Wednesday, December 03, 2008

We went over to Georgetown this morning for a Hope for Henry holiday party. We did the usual thing where we had a fun bash downstairs for the kids from the outpatient clinic and then we traveled upstairs with goody bags and stuff to give to the kids too sick to come down.

As I've told you before, this isn't always the easiest thing for me. Aside from the pain of seeing kids who are hurting, I often drift back in my mind to when you were up on the floor so often. The strange thing is I started thinking about the bottom floor of Fairview Hospital in Minneapolis and its food court. Not Georgetown at all. Weird.

This time when I went up I was with a Toy Soldier and some people from the company that was sponsoring the party. They were all very nice. I don't know how seeing the sick kids affects other people. To ease my own discomfort and maybe make it easier on them, I told some funny - or at least they're funny now - stories as we waited for the elevators and went room to room. These folks were from a company that makes medicine and we were in a hospital so I stuck to that theme.

The first story I told was how right before Jack was born I took a pill that I didn't know I was allergic to. Mom gave birth to Jack and that same night I had a terrible and then scary reaction to the medicine. I asked the nurses at the hospital where we were if they'd take a look at me - but they said they couldn't because it was Columbia Women's and Children's hospital and I was neither. Huh?

So I left Mom and newborn Jack and walked across the street in the middle of the night to the emergency room at George Washington University Hospital (that's where you were born). It was a Saturday night and some students had been out drinking and fighting and now they were all waiting around - bloodied - waiting to be seen by the emergency room staff. I was behind them in line and my skin was getting worse, it was angry as we used to say, and my chest was feeling bad and my tongue was swelling.

I abandoned GWU and called cousin Ron, who himself works for a company that sells drugs, and he helped get me a prescription in the early hours of the morning for steroids which made the swelling and the rash go down. I spent the next day zonked out in Mom's hospital bed as she entertained all our friends who came to see your brand new little bro.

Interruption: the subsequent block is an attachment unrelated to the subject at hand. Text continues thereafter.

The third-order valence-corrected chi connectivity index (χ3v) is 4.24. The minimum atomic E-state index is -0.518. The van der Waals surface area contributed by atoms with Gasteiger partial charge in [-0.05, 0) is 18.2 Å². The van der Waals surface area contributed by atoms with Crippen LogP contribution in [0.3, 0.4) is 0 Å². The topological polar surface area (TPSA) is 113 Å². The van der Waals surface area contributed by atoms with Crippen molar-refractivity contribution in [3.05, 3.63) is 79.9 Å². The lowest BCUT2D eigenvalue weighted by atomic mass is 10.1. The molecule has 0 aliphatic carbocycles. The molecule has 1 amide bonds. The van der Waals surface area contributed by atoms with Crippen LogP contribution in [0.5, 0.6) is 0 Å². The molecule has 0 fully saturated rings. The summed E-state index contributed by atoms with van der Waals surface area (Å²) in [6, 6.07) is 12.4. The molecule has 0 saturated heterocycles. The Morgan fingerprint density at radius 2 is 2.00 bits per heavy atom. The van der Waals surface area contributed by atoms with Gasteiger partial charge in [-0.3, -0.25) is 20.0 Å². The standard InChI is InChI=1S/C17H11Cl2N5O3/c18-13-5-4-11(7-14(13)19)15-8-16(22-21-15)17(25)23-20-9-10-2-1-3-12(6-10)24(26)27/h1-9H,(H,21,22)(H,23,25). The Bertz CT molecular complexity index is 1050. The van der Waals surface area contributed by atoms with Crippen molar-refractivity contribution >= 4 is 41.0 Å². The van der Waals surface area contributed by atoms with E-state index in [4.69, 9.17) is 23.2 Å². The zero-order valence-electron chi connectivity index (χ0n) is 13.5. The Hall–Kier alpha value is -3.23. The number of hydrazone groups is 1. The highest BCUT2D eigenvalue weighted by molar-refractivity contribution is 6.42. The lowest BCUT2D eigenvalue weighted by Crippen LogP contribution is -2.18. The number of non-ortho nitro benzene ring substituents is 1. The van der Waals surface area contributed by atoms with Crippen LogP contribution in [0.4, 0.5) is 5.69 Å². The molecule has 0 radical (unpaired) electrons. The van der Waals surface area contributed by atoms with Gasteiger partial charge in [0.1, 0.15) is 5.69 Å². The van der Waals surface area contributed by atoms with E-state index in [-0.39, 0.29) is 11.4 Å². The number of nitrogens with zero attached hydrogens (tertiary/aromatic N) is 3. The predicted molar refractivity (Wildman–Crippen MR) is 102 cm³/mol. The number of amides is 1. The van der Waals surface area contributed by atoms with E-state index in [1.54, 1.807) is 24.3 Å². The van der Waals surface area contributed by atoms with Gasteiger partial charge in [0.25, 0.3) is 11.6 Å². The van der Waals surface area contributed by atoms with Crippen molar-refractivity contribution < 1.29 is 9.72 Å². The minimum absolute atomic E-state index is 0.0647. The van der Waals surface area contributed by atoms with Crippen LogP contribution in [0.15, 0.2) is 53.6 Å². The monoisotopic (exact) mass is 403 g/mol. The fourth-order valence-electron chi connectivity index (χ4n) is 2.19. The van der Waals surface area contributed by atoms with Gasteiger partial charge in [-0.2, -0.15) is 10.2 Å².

The other story was about when you were having a tough night post-transplant and your blood pressure was spiking. In the middle of the night after the alarm beeps and bells went off on your monitor, a nurse gave me a Vasotec pill. You weren't so keen to take it, but they said that I had to get you to swallow it.

We were both so tired and at some point while I was negotiating with you I dropped the pill on the floor. I picked it up real fast and finally got you to take it. After you swallowed it, I was certain that I had just killed you with some kind of bacteria or germ that attached itself to the pill during its nanosecond rest on the floor. We were so paranoid about infection - as we should have been. Fortunately, your blood pressure went down and you made it a bit longer.

Ba-da-dum. I got so many of these. Ugh.

When I got home, I found this email in my inbox.

From: mead
Date: Wed, 3 Dec 2008 11:24:20 -0800 (PST)

Subject: Thank you


I was in Georgetown Hospital with my daughter this morning. I asked you who Henry was and you replied that he was in the hospital "many years ago."

I was very moved by your presence and by the wonderful music of the gentleman who sang to my daughter.

My daughter was three months premature and weighed a pound at birth and has spent probably close to two years in the hospital since she was born. She's now 5. Today we were lucky. Only an overnight.

In any event, what I wanted to say to you is this: there is no such thing as "many years ago" when it comes to one's own child and his or her medical travails. I know y ou know this, but I wanted to acknowledge this to you.

Thank you for the wonderful work you are doing, and again, I was very moved by the presence of you and your team.

Best regards,


Part of my discomfort of being on the floor is explaining to another parent who you were. I am very conscious of not wanting to talk about death. I don't want to make it seem that their kid - who might even be staying in the same exact room you used to stay in - might end up like you. 

What is so strange about all this is if someone had said something to me when we were in the hospital about their kid dying, I would never make the connection to you. I'd think, "That's sad, terrible and unfortunate. But it isn't what is going to happen to my Henry."

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